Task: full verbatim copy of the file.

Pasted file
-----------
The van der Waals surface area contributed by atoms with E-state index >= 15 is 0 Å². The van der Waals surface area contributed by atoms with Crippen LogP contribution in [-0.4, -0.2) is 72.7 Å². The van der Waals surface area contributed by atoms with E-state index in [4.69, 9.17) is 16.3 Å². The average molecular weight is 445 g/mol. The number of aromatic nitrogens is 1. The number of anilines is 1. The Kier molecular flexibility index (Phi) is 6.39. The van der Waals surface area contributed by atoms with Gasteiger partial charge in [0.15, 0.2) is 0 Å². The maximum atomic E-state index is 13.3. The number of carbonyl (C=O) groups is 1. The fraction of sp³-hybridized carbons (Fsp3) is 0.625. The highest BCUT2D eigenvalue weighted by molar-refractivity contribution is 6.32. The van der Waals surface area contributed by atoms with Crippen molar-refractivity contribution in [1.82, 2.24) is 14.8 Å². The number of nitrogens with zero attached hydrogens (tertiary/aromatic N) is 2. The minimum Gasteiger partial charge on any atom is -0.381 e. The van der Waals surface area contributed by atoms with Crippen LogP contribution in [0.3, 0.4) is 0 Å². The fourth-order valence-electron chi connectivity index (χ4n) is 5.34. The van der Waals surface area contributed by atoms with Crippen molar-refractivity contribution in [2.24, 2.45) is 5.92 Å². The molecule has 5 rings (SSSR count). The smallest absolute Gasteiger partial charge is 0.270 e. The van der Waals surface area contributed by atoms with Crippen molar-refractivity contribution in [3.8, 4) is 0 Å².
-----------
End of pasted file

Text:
The van der Waals surface area contributed by atoms with E-state index >= 15 is 0 Å². The van der Waals surface area contributed by atoms with Crippen LogP contribution in [-0.4, -0.2) is 72.7 Å². The van der Waals surface area contributed by atoms with E-state index in [4.69, 9.17) is 16.3 Å². The average molecular weight is 445 g/mol. The number of aromatic nitrogens is 1. The number of anilines is 1. The Kier molecular flexibility index (Phi) is 6.39. The van der Waals surface area contributed by atoms with Gasteiger partial charge in [0.15, 0.2) is 0 Å². The maximum atomic E-state index is 13.3. The number of carbonyl (C=O) groups is 1. The fraction of sp³-hybridized carbons (Fsp3) is 0.625. The highest BCUT2D eigenvalue weighted by molar-refractivity contribution is 6.32. The van der Waals surface area contributed by atoms with Crippen molar-refractivity contribution in [1.82, 2.24) is 14.8 Å². The number of nitrogens with zero attached hydrogens (tertiary/aromatic N) is 2. The minimum Gasteiger partial charge on any atom is -0.381 e. The van der Waals surface area contributed by atoms with Crippen LogP contribution in [0.3, 0.4) is 0 Å². The fourth-order valence-electron chi connectivity index (χ4n) is 5.34. The van der Waals surface area contributed by atoms with Crippen molar-refractivity contribution in [2.24, 2.45) is 5.92 Å². The molecule has 5 rings (SSSR count). The smallest absolute Gasteiger partial charge is 0.270 e. The van der Waals surface area contributed by atoms with Crippen molar-refractivity contribution in [3.8, 4) is 0 Å².